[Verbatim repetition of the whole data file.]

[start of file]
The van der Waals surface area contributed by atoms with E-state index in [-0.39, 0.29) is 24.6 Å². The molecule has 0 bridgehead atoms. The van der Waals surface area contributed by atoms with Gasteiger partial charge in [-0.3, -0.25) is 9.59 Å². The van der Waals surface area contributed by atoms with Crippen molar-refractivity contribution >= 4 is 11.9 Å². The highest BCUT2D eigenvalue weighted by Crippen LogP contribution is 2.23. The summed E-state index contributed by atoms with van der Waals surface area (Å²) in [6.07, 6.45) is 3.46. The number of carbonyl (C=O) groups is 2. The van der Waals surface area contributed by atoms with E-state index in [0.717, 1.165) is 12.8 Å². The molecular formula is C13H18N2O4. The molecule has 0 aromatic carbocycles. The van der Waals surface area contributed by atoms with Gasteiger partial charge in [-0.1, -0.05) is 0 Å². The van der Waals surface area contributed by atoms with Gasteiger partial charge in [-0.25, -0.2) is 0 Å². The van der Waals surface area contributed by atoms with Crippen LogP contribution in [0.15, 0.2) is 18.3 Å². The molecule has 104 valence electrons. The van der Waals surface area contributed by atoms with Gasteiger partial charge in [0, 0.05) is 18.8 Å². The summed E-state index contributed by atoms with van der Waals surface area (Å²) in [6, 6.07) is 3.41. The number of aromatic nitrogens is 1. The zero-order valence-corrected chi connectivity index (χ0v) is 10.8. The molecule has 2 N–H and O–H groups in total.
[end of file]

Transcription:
The van der Waals surface area contributed by atoms with E-state index in [-0.39, 0.29) is 24.6 Å². The molecule has 0 bridgehead atoms. The van der Waals surface area contributed by atoms with Gasteiger partial charge in [-0.3, -0.25) is 9.59 Å². The van der Waals surface area contributed by atoms with Crippen molar-refractivity contribution >= 4 is 11.9 Å². The highest BCUT2D eigenvalue weighted by Crippen LogP contribution is 2.23. The summed E-state index contributed by atoms with van der Waals surface area (Å²) in [6.07, 6.45) is 3.46. The number of carbonyl (C=O) groups is 2. The van der Waals surface area contributed by atoms with E-state index in [0.717, 1.165) is 12.8 Å². The molecular formula is C13H18N2O4. The molecule has 0 aromatic carbocycles. The van der Waals surface area contributed by atoms with Gasteiger partial charge in [-0.1, -0.05) is 0 Å². The van der Waals surface area contributed by atoms with Gasteiger partial charge in [-0.25, -0.2) is 0 Å². The van der Waals surface area contributed by atoms with Crippen LogP contribution in [0.15, 0.2) is 18.3 Å². The molecule has 104 valence electrons. The van der Waals surface area contributed by atoms with Gasteiger partial charge in [0, 0.05) is 18.8 Å². The summed E-state index contributed by atoms with van der Waals surface area (Å²) in [6, 6.07) is 3.41. The number of aromatic nitrogens is 1. The zero-order valence-corrected chi connectivity index (χ0v) is 10.8. The molecule has 2 N–H and O–H groups in total.